There are thousands of graduate programs to choose from. If you’re overwhelmed by the choice, you’re not alone. Check out Accepted.com’s advice for how to narrow down the list of schools that are right for you.
“Choosing Graduate Programs to Apply To” is excerpted from the Accepted.com special report, Get Your Game On: Prepping for Your Grad School Application.
As you bring your interests into focus, start to create a list of target programs. Many factors will influence your decision-making process. Here are some things to think about:
- Do you have geographical considerations? (Do you need to be near family, or in a certain city where a spouse works?)
- What are the strengths of the programs that interest you? If you’re looking to work in industry, does the program offer networking/internships/career placement? If you’re considering a PhD, is the program strong in your subfield?
- If you’re planning to apply for a PhD program, is there a faculty member in the department who is doing work in your area of interest, or who could serve as your mentor/research supervisor?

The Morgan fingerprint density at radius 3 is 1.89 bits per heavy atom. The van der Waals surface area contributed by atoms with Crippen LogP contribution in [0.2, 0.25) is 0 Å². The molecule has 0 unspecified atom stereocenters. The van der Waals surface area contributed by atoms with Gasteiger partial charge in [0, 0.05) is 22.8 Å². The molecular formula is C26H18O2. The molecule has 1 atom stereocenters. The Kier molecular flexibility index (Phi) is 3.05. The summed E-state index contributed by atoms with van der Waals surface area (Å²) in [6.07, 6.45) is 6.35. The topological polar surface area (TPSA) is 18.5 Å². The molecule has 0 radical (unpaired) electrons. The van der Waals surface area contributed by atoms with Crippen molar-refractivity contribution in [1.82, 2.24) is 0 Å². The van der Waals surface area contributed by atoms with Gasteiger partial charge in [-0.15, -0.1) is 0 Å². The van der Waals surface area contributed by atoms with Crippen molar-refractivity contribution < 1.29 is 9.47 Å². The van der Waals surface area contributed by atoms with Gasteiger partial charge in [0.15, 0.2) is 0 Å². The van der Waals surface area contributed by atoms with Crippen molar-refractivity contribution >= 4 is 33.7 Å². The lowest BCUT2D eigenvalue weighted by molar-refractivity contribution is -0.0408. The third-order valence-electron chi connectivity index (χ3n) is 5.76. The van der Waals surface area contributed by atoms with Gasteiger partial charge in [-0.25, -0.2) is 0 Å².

- How many students does the program accept each year? (Some doctoral programs enroll as few as 3-4 students annually, so know that even if your credentials are stellar, you should have more than one plan!)
- Is there funding available?
- For PhD programs: Does the university publish the average time-to-degree of students in the program? (This is sometimes rather different from the stated program length you’ll find in the program catalog.)
- Are there opportunities to work as a teaching or research assistant? If grad students in the department are expected to teach, is there a mentoring program in place? How many semesters do students TA?
- If you’re hoping to work as an academic, inform yourself about the structure/expectations of your discipline. Do the programs you’re looking at have a strong record of placing their PhDs in post-docs and tenure track positions? (Do the professors you’re thinking about working with have such a record?)
- If you have a good relationship with a current or past faculty mentor, ask for advice about programs and potential grad advisers you should consider.
Author bio: By Dr. Rebecca Blustein, Accepted.com editor and former Student Affairs Officer at UCLA’s Scholarship Resource Center, and author of Financing Your Future: Winning Fellowships, Scholarships and Awards for Grad School. Rebecca will be happy to assist you with your grad school applications.
This article was originally published on the Accepted Admissions Blog.